The batteries and motor/gen apparatus could be sold, yes? Then the vehicle retro-fitted with a small engine, yes? Hmmmm.
Consider it a tax.
GM has to keep Obama happy, they might need another check.
a little bigger then a smart car and just as ugly.
This Spark is about the closest thing to a motorized roller skate that I've seen, and a very expensive one.
In a little more than 2 weeks I pack up our family of four and drive us about 1,500 miles back home for Christmas.
I don’t care how much gas money would be saved on the 3,000 mile round trip. That thing looks like a death-trap even before we get into the winter weather driving.
Made in Korea. UAW please pick up the white courtesy phone.
GM isn’t insane. Each time they sell one of these cars, it “allows” them to sell a Chevy Cruze.
It’s how they meet the federal mandate for fleet fuel economy standards. They can’t meet the numbers in real life, because the real world is run by physics that isn’t subject to the whims of the fanciful liberal mind.
So instead, they bribe people to buy these “fuel efficient” cars, which average in with their other cars to raise their fuel economy standards.
Note that every car is assumed to be driven the same amount. So they don’t care if you ever use the electric car, just that they sell it. In fact, most people who have electric cars drive them less; not a bad thing perhaps — these people are the kind of people who would drive less because it’s good for the environment to do so. But it means that the whole process is flawed.
You sell a 20-mph SUV, and one of these electric cars that maybe are considered infinite mpg vehicles (Volt had an EPA number, I don’t remember if the leaf did or not). A car that uses no gas, averaged with teh 20-mph SUV, gives you a “fleet average” of 40 mpg. But the SUV gets driven 20,000 miles a year, the electric car is used for short commutes and drives maybe 8000 miles per year. So in fact, you might have raised mpg to 24 or 25, not 40.
We don’t have a free market making decisions for automobile manufacturers, because they have to meet this fleet standard.
But the big car manufacturers do like these standards, for one big reason — they pretty much lock out any new car companies. See, if you have billions of dollars of taxpayer money, you can throw it away on electric cars, sell your big SUVs, and hit the fuel standards.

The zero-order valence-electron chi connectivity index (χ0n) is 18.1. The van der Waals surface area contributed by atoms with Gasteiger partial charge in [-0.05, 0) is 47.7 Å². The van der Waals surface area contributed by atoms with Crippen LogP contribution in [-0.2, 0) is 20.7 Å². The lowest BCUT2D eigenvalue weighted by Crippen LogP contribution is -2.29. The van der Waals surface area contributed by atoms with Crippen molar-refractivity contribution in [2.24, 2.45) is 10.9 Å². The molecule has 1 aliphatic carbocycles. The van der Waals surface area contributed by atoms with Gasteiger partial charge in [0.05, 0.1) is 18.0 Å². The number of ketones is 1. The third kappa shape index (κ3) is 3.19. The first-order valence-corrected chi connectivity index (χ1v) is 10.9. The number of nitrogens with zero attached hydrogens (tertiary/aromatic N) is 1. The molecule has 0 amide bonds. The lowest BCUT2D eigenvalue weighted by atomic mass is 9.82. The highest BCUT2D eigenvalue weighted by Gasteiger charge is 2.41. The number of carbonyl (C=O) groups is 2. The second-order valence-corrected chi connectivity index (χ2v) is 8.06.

If you wanted to start a new company, you’ll make ONE car. That ONE car has to meet the standard, so it has to be a small car, which people don’t want to buy . You can’t subsidize it to get it sold, because you don’t have a gas-guzzler that people WILL buy. So, the big three “reluctantly” accept government regulation that gives them a lock on the market.
There’s a reason all the upstart companies are making electric or alternate fuel vehicles — it’s the only cars they can make under regulations (they also can get some of the taxpayer dollars, so in the end it’s a big tax avoidance scheme).
Which is the other big thing. Rich liberals don’t mind getting their income taxes raised, because they’ll still get deductions and tax credits when they invest their money in these green alternate companies. They don’t care if the companies go under, because they invest in order to cover their tax liability.
That’s why they won’t allow the removal of deductions. The liberals fight that, because they use deductions to reward their voters and to force people to do what government wants.
Perhaps Bronco Bama and his retinue could use this car on their $4million dollar vacation this month to Hawaii.
I believe these cars would be a complete bust without the tax credits.
Wasn’t the Ford Pinto originally called “The Spark”? Or am I just thinking of the early Chey Volts that caught fire and burned to the ground?
If I was going to try to pimp an electric car, I’d stay away from names like Volt, Spark, Fire, Lightning, etc. They don’t paint a pretty mental picture.
It looks like it was designed by someone who hates cars and wants to discourage people from driving.
Judging by your posts I swear you must be my long lost brother or something. I had that exact same video in mind but didn’t take the time to find it.
I think folks that make $250K plus should not be allowed the deduction. There’s my compromise for the fiscal cliff.
It’s going to be that vehicle or a bicycle if the Redevelopment program continues. All part of the socialist strategy.
When that became known I didn’t have it long.
Yes, but you might have some other difficulty since a variable speed drive for the motor doesn't make a good fit with an engine needing a multi-gear transmission.
The Marxist in the WH would love to have everyone in those, they wouldn’t even be safe on a golf course.
GMs New Ad Slogan:
Now we have Two Electric Vehicles Nobody’s Buying.
They named it the “Spark” because that’s what it will emit when a semi drives over it.
This article makes some fallacious, shortsighted, and unchristian assumptions.